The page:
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"Rosebloom and Pure White," Or So It Seemed

From: American Quarterly
Volume 54, Number 3, September 2002
pp. 369-410 | 10.1353/aq.2002.0027

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American Quarterly 54.3 (2002) 369-410

[Figures]

WE HAVE A PICTURE OF ROSA DOWNS, THOUGH WE DO NOT KNOW WHAT SHE thought about having it made. In a photograph taken in a studio in New York in 1864 (fig. 1), she appears to have been a little girl born into the Victorian middle class, like the unnamed child who sat for a photographer in Philadelphia the same year (fig. 2). Both girls' portraits were rendered in vignette, a style popular at the time in which only the head of the sitter was visible, surrounded by soft white space—a style that made young children look very much like angels. But the similarity between these young girls ended at appearances. Their faces had been photographed for very different reasons. Their prospects, too, would never be the same. And those viewers who, at first glance, took Rosa for a white child would have seen her otherwise once they read the words that were beneath her portrait: "Rosa [her name in lovely script], A Slave Girl from New Orleans."

Rosina (known as Rosa) Downs, age "not quite seven," was one of five children and three adults freed at the city of New Orleans by Union Major General N.P. Banks in 1863. Colonel George Hanks, serving on a commission appointed by Banks that was responsible for the education and labor of freedpeople, took this group of eight emancipated slaves north that year with the help of representatives from the American Missionary Association and the National Freedman's Relief Association. Their tour involved both public appearances and visits to photographers' studios to sit for portraits, which were in turn sold to raise money to fund newly established schools for freedpeople in Louisiana. A photographic portrait of the entire group from Louisiana was made into an engraving and printed on a full page of Harper's Weekly in 1864 with an accompanying letter to the editor from one of the missionary sponsors, appearing under the provocative headline, "White and Colored Slaves" (fig. 3). Nearly all of the individual and small group portraits made, however, featured the children—Isaac, Augusta, Rosa, Charles, and Rebecca. Of these portraits, most included only the whitest-looking children: Rosa, Rebecca, and Charles (fig. 4).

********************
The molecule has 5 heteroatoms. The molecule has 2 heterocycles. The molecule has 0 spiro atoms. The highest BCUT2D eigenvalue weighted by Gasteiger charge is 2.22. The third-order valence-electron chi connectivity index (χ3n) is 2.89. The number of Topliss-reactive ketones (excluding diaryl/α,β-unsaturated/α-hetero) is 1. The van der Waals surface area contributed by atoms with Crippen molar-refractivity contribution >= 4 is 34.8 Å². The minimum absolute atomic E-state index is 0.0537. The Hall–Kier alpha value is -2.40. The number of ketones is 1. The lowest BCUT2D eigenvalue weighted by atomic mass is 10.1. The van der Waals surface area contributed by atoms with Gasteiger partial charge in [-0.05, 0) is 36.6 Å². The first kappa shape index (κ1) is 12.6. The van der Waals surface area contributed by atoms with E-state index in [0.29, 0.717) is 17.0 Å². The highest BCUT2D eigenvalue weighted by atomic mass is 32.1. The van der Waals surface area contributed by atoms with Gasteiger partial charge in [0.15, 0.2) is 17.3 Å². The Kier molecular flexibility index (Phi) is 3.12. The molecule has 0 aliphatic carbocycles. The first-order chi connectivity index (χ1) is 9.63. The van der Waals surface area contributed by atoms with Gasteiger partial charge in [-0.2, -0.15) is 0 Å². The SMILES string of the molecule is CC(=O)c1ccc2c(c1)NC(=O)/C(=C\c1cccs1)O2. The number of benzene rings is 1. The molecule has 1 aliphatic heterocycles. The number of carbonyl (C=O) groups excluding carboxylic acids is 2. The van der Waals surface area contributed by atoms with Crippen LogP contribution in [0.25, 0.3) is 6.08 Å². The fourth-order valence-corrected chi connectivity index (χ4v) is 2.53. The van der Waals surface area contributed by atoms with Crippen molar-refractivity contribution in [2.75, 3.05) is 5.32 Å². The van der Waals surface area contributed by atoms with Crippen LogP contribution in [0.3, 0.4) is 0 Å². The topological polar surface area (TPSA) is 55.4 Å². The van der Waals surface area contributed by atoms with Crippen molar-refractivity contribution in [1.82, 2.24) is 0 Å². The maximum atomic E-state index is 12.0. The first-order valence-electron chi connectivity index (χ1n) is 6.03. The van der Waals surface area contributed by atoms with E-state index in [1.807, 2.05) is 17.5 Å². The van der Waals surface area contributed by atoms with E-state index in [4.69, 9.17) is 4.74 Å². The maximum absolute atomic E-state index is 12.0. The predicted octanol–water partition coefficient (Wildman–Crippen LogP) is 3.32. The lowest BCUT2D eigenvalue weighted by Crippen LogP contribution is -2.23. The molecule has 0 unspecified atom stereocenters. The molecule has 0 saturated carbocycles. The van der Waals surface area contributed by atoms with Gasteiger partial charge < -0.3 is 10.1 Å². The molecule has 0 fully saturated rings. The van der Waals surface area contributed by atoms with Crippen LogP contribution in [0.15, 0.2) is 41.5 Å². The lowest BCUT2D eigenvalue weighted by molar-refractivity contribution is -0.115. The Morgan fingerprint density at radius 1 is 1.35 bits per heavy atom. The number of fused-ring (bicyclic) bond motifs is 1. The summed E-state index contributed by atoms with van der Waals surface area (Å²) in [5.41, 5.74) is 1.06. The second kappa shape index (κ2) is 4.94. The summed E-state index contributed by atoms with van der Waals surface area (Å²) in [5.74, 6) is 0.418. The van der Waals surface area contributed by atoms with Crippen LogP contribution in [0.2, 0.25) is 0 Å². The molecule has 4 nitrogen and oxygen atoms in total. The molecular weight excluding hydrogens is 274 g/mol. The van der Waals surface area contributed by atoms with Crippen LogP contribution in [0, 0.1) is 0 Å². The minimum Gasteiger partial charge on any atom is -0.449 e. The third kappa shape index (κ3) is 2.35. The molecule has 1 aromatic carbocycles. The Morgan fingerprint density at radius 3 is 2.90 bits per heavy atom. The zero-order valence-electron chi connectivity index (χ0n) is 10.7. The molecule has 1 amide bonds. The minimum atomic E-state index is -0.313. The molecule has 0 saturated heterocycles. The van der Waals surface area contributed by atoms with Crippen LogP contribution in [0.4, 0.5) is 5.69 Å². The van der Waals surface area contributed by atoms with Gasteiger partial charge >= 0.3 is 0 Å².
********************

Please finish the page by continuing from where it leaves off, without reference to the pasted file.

The decision to display white-looking children was due, in part, to the earlier success of a girl child named Fanny Lawrence (fig. 5) (to whom we shall return) who had been "redeemed" in Virginia. As Fanny had done, Rosa, Rebecca, and Charles captivated white northern audiences. In an account of the group's appearance in New York, these children were singled out: "three of the children," said the Evening Post, "were perfectly white, and had brown hair." Isaac and Augusta, [Begin Page 372] both darker-skinned than the others, along with the clearly black adults, were mostly absent from the photographs. When the sponsors opted to take the children on to Philadelphia for more appearances and sittings in photography studios, Isaac and Augusta were left behind.

The whitest-looking girls, however, seem to have received the most attention. There are more surviving cartes de visite of them in archives than of the others, suggesting that perhaps more people bought pictures of them. And unlike photographs of Charles, the white-looking boy, representations of Rosa and Rebecca seemed especially tailored to pique viewers' interest. In Harper's Weekly, Rosina Downs was described as "a fair child with blonde complexion and silky hair." Her rather mature-sounding name was shortened to "Rosa" for the photographic portraits, presumably to emphasize her innocence and youth. Rebecca Huger, age eleven, was a little older, and photographers often dressed and posed her to seem more a young lady than a child. Of Rebecca, the missionary wrote to Harper's: "to all appearance, she is perfectly white. Her complexion, hair, and features show not the slightest trace of negro blood." These white-looking girls, in sweet, innocent form, troubled notions of racial difference and fostered an unease laced with fascination among white, northern viewers. Indeed, what made Rosa and Rebecca so beguiling for nineteenth-century audiences was that these lovely white girls were not "white."

The photographic portraits of Rosa, Rebecca...



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